Hidden Poems is part of Natalie Czech’s exposition, I have nothing to say. Only to show, recently shown in Berlin. In this series, the artist creates poems out of old magazine articles, scraps of newspaper, or illustrated books. Her method highlights some individual letters and words that, read all at once, reveal a hidden poem. Some of the authors of the disclosed (or decoded) poems are Jack Kerouac, E.E. Cummings and Rolf Dieter Brinkmann.

Czech plays with the relationship between text and image, shifting the original text’s meaning by using original lyric anagrams. For example, in “A hidden poem by E.E. Cumming #2,” the revealed poem is displayed on an old, partly sun bleached newspaper, and the highlighted words come from cut-up magazine images of sunsets. The original poem takes on new meanings with this juxtaposition of image and text. Czech’s work deconstructs the idea of originality, delicately showing us that all artwork is a remix.

It’s as if Czech were unveiling the meaning of a secret code. She invites us to remember that poetry is everywhere—in the old and in the new. We only have to find where it’s hiding.

Hidden Poems is part of Natalie Czech’s exposition, I have nothing to say. Only to show, recently shown in Berlin. In this series, the artist creates poems out of old magazine articles, scraps of newspaper, or illustrated books. Her method highlights some individual letters and words that, read all at once, reveal a hidden poem. Some of the authors of the disclosed (or decoded) poems are Jack Kerouac, E.E. Cummings and Rolf Dieter Brinkmann.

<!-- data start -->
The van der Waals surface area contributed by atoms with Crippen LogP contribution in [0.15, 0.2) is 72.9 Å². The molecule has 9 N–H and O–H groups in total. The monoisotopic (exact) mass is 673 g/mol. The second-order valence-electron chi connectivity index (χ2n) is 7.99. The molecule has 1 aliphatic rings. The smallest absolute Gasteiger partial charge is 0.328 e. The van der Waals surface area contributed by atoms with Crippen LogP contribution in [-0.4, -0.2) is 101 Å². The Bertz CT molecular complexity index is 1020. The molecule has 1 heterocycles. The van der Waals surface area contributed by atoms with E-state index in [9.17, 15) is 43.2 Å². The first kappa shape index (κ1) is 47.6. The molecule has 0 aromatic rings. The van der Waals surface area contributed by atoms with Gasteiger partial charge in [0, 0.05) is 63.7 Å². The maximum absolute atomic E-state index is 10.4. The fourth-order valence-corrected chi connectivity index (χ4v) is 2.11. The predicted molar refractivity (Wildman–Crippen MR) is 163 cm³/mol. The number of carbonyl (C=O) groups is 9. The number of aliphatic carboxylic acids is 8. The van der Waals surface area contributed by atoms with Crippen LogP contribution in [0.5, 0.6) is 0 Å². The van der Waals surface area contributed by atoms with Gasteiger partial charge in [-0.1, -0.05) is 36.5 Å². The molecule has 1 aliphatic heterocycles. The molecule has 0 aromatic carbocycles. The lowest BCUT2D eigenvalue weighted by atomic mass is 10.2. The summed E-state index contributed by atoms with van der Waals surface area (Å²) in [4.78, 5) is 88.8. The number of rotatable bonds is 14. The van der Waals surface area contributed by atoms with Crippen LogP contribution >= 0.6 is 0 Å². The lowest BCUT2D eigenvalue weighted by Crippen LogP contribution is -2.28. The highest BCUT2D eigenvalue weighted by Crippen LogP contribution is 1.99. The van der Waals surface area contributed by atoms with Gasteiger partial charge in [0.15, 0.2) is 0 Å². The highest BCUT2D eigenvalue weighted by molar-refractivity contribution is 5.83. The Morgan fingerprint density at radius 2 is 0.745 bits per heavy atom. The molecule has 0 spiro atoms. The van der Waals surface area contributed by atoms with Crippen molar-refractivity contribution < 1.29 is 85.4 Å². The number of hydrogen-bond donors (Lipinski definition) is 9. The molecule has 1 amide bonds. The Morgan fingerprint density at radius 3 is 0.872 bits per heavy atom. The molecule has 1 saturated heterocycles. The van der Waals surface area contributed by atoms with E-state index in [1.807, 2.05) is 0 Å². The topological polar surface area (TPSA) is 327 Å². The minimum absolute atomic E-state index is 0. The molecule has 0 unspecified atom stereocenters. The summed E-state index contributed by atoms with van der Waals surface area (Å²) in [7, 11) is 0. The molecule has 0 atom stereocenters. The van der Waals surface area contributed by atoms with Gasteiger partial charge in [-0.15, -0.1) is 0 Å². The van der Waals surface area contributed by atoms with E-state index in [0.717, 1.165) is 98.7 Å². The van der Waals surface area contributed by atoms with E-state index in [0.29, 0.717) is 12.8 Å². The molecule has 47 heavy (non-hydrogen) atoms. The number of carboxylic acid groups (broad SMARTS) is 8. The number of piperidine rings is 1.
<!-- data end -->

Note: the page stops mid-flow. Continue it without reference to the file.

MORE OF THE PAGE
Czech plays with the relationship between text and image, shifting the original text’s meaning by using original lyric anagrams. For example, in “A hidden poem by E.E. Cumming #2,” the revealed poem is displayed on an old, partly sun bleached newspaper, and the highlighted words come from cut-up magazine images of sunsets. The original poem takes on new meanings with this juxtaposition of image and text. Czech’s work deconstructs the idea of originality, delicately showing us that all artwork is a remix.

It’s as if Czech were unveiling the meaning of a secret code. She invites us to remember that poetry is everywhere—in the old and in the new. We only have to find where it’s hiding.

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